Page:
Some properties for sale look and feel like a bunker - dark, cavernous and maybe a bit musty.
Then there are actual bunkers for sale, remnants of past wars now available to the public. One recent example to hit the market is a former radar control station in Hope Cove, Devon, featuring the stark blockhouse design buyers would expect from a bomb-resistant defence department building.
The station was built in 1952, in the early days of the Cold War, as part of Rotor, an air defence system built by the British government to detect the approach of Soviet bombers.
As it turned out, technology progressed faster than construction of the bunker and it was never actually hooked up to the defence system. But it was used by the RAF for a few years before it was transferred to the home office as a possible bomb shelter for local leaders in case Soviet bombers made it through the defence system.
When the fear of the Soviets waned in the 1990s, the bunker was sold to the private sector.
There are advantages in buying a bunker, notes Carter Jonas, the agent for the property. The walls are solid, capable of withstanding bomb attacks, and the airconditioning system is robust enough for a long siege.
The Hope Cove Bunker, priced at £750,000 (Dh4.3 million), is two storeys with 28 rooms on each floor, teak flooring and 33,000 square feet of space. It also includes an active radio transmission tower which generates annual income of £11,000.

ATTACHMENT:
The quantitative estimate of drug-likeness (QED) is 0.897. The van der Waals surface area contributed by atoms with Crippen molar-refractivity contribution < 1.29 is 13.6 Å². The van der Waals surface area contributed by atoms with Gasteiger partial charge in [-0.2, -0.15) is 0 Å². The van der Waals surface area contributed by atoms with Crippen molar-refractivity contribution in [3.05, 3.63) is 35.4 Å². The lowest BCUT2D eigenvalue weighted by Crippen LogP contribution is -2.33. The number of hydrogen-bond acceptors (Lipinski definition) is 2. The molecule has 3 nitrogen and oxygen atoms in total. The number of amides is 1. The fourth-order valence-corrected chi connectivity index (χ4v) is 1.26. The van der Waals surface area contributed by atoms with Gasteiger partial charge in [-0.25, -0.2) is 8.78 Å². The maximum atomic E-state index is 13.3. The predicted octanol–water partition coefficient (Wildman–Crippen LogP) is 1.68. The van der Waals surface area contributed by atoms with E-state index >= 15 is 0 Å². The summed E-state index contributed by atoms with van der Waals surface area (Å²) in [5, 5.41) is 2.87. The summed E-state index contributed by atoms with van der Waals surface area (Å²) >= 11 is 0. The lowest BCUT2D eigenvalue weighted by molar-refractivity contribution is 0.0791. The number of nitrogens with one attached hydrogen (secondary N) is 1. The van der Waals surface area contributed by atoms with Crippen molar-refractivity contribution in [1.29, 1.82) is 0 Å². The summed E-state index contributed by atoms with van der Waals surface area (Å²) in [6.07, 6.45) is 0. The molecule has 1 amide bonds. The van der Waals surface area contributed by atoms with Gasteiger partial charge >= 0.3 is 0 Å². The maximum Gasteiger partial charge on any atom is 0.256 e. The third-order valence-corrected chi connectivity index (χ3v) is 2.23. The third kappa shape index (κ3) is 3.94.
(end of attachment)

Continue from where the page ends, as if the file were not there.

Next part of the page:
In recent years the bunker, which overlooks the Salcombe estuary, has been used for archive storage and art exhibitions. The sales agents envision a variety of creative uses for the space. The bunker might serve as an art gallery, museum or a "uniquely themed hotel", said Andrew Black of Carter Jonas, who has several bunkers for sale.
A bunker can also be adapted into a family house, which is sure to be a conversation piece at family gatherings.
Mr Black suggests the Hope Cove bunker would make a great "grand designs-style house", complete with a Cold War theme.
The Quote: "Sometime they’ll give a war and nobody will come," Carl Sandburg, American writer and poet